Working with the Twitter API (until 7AM)

After working with Facebook API extensively, the other night I decided it was finally to learn how to connect via Twitter API (little did I know it would keep my up until 7AM). Just a few words on my overall experience that night: it was pretty difficult to understand at first and there was a huge learning curve for me in the beginning, but as soon as I 'got it' it was pretty easy. The biggest reason why I got it was because of Jaisen Mathai. So I started off going straight to Twitter's Dev site and looked right through their tutorial. I thought immediately after reading that it might be a little over my head. They talked a lot about Oauth tokens and the flow between client/server/Twitter authentication and I will admit I was a little lost and discouraged... but I realized Google exists! So next thing I did was Google through 'how to php Twitter API' and opened the first couple results into tabs on Chrome. I skimmed over them all and noticed they all used a little Twitter php class package put together by Jaisen Mathai. I thought, okay seems pretty standard let me download that. I immediately downloaded it from a web site that was NOT Jaisen's because I thought the instructions were a little more clear (sort of a mistake, I will explain), I uploaded onto a server, and started looking at the code. I read through the tutorial and looked through the code and found it was pretty straightforward. As soon as I started playing with it though and customizing it for a simple app I wanted to make, I kept running into issues.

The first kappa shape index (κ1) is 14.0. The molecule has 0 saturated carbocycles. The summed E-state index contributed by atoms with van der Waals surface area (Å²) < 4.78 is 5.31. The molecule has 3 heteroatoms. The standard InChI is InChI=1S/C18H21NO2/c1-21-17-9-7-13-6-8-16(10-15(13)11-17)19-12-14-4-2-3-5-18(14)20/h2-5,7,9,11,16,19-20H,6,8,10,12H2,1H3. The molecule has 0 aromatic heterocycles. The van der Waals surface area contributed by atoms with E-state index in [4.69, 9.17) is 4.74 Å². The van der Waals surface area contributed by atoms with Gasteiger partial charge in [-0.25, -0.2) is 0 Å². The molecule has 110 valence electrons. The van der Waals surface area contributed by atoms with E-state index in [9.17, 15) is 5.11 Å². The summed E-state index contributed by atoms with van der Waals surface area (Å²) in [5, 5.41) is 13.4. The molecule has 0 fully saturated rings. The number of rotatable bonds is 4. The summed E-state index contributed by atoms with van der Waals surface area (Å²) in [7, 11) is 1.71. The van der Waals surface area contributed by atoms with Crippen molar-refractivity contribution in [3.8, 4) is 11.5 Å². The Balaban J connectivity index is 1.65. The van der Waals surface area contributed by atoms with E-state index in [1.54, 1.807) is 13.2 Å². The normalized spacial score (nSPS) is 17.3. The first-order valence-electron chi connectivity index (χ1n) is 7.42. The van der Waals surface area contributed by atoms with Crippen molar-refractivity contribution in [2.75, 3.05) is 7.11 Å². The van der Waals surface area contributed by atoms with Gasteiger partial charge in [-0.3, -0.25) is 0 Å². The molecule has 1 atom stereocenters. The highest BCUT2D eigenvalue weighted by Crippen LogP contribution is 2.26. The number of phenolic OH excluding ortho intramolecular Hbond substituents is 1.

$twitterObj = new EpiTwitter($consumer_key,$consumer_secret);
$url = $twitterObj->getAuthorizationUrl();
That should have given me a $url with the proper oauth token to go back to Twitter and log a user in to my specific website. However it kept returning a url with the proper url minus the oauth token... I dug into the code and first thing I noticed was in the EpiTwitter class some of the urls were out of date. I tried to change the class variables into the correct ones, then I ran the code again and same issue.. The next thing I did was try to ask @jmathai and hoped that he'd get back to me. He actually responded really quickly saying to email him the question. So I did and while I waited for a response I kept looking online to see if the answer was there. All my search results basically linked back to his page so I know maybe it was wise to look at what he had to say about his own stuff. I didn't notice anything different until I stumbled upon his Github link to the project. I finally realized that, woops, here was my mistake. His Github contained the most updated code and so I downloaded from there and re-uploaded the library. Boom, baby. It worked. I had gotten a very basic version of logging-in via Twitter up on the server and now it was time to play. Of course also I tweeted back at Jaisen and let him know it was just my mistake of getting old files and he was kind about it. The next thing I did was read through all the documentation of the new classes and learn how it worked. It took a couple tries and it wasn't easy at first. But as soon as I learned the structure of the GET and POST requests it became simply a matter of knowing what Twitter methods were available via the API and how to call them. By the time I became familiar everything it was probably 4AM, so I spent the remainder of the night just coding a basic functioning version of the app I wanted to make (details will be released with the app later this weekend, hopefully tonight). It was a great experience and now I know how to deal with the Twitter API! If anyone has any questions about this or needs help getting started, let me know. I feel like I have learned enough to be helpful enough at this point.